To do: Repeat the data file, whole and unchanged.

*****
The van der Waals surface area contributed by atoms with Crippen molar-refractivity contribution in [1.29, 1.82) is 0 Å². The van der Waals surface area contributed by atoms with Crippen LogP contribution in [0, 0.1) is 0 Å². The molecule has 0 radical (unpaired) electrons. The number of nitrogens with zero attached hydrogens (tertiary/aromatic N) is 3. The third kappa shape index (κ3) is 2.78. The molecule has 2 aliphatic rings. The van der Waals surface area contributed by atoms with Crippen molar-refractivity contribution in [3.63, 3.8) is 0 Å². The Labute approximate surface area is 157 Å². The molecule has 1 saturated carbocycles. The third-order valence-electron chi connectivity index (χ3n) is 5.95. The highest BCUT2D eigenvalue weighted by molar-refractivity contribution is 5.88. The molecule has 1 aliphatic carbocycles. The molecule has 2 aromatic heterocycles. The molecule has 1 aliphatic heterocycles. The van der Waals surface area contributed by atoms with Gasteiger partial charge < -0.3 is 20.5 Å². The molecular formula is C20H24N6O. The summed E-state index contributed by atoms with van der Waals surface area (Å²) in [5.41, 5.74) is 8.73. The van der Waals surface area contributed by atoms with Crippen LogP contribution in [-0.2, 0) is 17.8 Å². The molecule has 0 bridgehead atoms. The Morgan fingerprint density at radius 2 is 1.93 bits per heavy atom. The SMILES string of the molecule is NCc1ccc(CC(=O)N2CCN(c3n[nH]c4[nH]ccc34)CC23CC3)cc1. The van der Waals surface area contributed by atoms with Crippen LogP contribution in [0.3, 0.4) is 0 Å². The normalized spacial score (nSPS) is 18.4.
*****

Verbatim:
The van der Waals surface area contributed by atoms with Crippen molar-refractivity contribution in [1.29, 1.82) is 0 Å². The van der Waals surface area contributed by atoms with Crippen LogP contribution in [0, 0.1) is 0 Å². The molecule has 0 radical (unpaired) electrons. The number of nitrogens with zero attached hydrogens (tertiary/aromatic N) is 3. The third kappa shape index (κ3) is 2.78. The molecule has 2 aliphatic rings. The van der Waals surface area contributed by atoms with Crippen molar-refractivity contribution in [3.63, 3.8) is 0 Å². The Labute approximate surface area is 157 Å². The molecule has 1 saturated carbocycles. The third-order valence-electron chi connectivity index (χ3n) is 5.95. The highest BCUT2D eigenvalue weighted by molar-refractivity contribution is 5.88. The molecule has 1 aliphatic carbocycles. The molecule has 2 aromatic heterocycles. The molecule has 1 aliphatic heterocycles. The van der Waals surface area contributed by atoms with Gasteiger partial charge < -0.3 is 20.5 Å². The molecular formula is C20H24N6O. The summed E-state index contributed by atoms with van der Waals surface area (Å²) in [5.41, 5.74) is 8.73. The van der Waals surface area contributed by atoms with Crippen LogP contribution in [-0.2, 0) is 17.8 Å². The molecule has 0 bridgehead atoms. The Morgan fingerprint density at radius 2 is 1.93 bits per heavy atom. The SMILES string of the molecule is NCc1ccc(CC(=O)N2CCN(c3n[nH]c4[nH]ccc34)CC23CC3)cc1. The van der Waals surface area contributed by atoms with Crippen LogP contribution in [0.3, 0.4) is 0 Å². The normalized spacial score (nSPS) is 18.4.